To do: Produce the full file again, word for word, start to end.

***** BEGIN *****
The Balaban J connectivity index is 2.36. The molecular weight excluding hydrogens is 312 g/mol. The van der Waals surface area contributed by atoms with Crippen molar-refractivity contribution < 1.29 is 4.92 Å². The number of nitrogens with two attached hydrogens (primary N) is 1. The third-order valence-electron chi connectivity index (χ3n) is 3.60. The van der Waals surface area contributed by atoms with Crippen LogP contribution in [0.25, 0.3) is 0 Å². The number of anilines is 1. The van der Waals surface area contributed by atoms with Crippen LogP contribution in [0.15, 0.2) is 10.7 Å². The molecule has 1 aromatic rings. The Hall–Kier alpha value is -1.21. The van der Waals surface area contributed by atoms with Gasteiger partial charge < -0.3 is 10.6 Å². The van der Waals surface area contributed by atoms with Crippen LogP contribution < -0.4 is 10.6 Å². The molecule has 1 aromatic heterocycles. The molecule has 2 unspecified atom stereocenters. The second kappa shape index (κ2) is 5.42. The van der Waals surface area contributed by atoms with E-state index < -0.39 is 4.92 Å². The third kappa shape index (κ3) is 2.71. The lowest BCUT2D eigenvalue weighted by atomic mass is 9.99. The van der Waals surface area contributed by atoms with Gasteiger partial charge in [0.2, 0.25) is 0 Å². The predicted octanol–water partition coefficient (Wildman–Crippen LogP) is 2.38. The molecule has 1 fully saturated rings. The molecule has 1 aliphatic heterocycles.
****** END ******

The Balaban J connectivity index is 2.36. The molecular weight excluding hydrogens is 312 g/mol. The van der Waals surface area contributed by atoms with Crippen molar-refractivity contribution < 1.29 is 4.92 Å². The number of nitrogens with two attached hydrogens (primary N) is 1. The third-order valence-electron chi connectivity index (χ3n) is 3.60. The van der Waals surface area contributed by atoms with Crippen LogP contribution in [0.25, 0.3) is 0 Å². The number of anilines is 1. The van der Waals surface area contributed by atoms with Crippen LogP contribution in [0.15, 0.2) is 10.7 Å². The molecule has 1 aromatic rings. The Hall–Kier alpha value is -1.21. The van der Waals surface area contributed by atoms with Gasteiger partial charge < -0.3 is 10.6 Å². The van der Waals surface area contributed by atoms with Crippen LogP contribution < -0.4 is 10.6 Å². The molecule has 1 aromatic heterocycles. The molecule has 2 unspecified atom stereocenters. The second kappa shape index (κ2) is 5.42. The van der Waals surface area contributed by atoms with E-state index < -0.39 is 4.92 Å². The third kappa shape index (κ3) is 2.71. The lowest BCUT2D eigenvalue weighted by atomic mass is 9.99. The van der Waals surface area contributed by atoms with Gasteiger partial charge in [0.2, 0.25) is 0 Å². The predicted octanol–water partition coefficient (Wildman–Crippen LogP) is 2.38. The molecule has 1 fully saturated rings. The molecule has 1 aliphatic heterocycles.